I was rejected last week. I had been speaking with an attorney I had thought might fill a position as a litigator in our firm and I was rejected. It wasn’t the pay; we hadn’t gotten that far in our discussions. It wasn’t the work or the environment. The bottom line was that, when she thought about it, she just wasn’t ready to make a move.
The truth is, I knew I was being rejected even before she said the words. We had reached the point in our conversation when she was to gather some information so we could meet for a far more specific conversation about what she would bring to the firm and the nature of my firm’s commitment to her. Days went by. She apologized for the delay, but this came up or that came up and she wasn’t able to get everything together. A week elapsed. Then two. Still nothing of substance was forthcoming.
She finally said it; but I already knew. If she was truly excited about furthering our discussions, she would have found the time. The fact that other things got in the way told me what she had yet to verbalize.
We all do that, don’t we? You have that client or that project to which you are just not devoting the attention you should. Sometimes, the front-burner issues that keep you from timely performance are real and cannot be avoided. Many times, however, there is something more. Perhaps, the project or even the client is wrong for you. Maybe you know, in your heart, that you should never have accepted the engagement, yet here you are – shackled to a commitment you wish you had never made.
I have represented over a thousand clients throughout my career. I’ve enjoyed my work with many and, to be sure, regretted the association with some. Yet I’ve never regretted not accepting a client. I’ve never looked back at an engagement I didn’t accept and thought: “Gee, I really blew that one.” I have, however, taken on quite a few engagements that, years later, still leave me shaking my head.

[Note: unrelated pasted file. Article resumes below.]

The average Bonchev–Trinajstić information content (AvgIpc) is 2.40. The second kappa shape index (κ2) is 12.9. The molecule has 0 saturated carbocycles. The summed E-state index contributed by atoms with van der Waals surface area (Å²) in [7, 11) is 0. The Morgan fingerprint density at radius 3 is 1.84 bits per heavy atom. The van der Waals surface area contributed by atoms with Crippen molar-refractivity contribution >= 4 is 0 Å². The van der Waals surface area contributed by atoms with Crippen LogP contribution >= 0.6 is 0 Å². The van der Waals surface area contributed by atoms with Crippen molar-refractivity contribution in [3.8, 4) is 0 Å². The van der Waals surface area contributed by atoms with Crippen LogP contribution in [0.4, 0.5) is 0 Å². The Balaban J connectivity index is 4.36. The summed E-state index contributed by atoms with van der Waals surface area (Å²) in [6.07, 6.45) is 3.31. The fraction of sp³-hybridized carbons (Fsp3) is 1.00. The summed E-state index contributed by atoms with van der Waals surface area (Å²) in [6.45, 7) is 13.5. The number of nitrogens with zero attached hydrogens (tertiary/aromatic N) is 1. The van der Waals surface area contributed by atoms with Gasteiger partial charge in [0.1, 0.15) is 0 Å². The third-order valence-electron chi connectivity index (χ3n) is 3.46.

I remember this one meeting, several years ago, with a woman who had a small flooring company. She was in the middle of a serious construction project dispute. Every time I raised a question about possible tactics, she told me why the suggestion wouldn’t work. When I mentioned the possibility of a different approach within her company to avoid replicating this situation in the future, she told me, in no uncertain terms, why her current approach was better.
She reminded me of those people you sometimes see on television who, after having lived through one regrettable situation after another, tell the interviewer “I wouldn’t have done anything differently.”
This woman was under the gun to meet certain deadlines, required immediate help and, as an aside, had already fired her previous two attorneys.
In other words, all the red flags were up, and I knew enough to see them. Not that they were subtle. They had announced their presence throughout the 90 minutes I spent with her. Everything in my experience was screaming at me to walk away. Yet here I was, extending my hand across the table and accepting the case.
To this day, I can’t figure out why. Maybe it was because of the desperate circumstances she described. Maybe it was the way she played to my ego, telling me I was the only one who could help her – that if I turned her away, she didn’t know what she would do. Maybe I just wanted to bring in the work. We are organized, after all, as a for-profit business.
The thing is, that for whatever reason, I knew.
Over the ensuing years, I learned to be better about trusting my instincts. I learned that the red flags trump ego, personal feelings, or the perceived need to “hit my numbers” for the quarter or for the year. I also learned, as I did with my most recent failed recruit, that it is not how many items one can accomplish on one’s to-do list that matters. It’s the unchecked boxes that often tell the real story.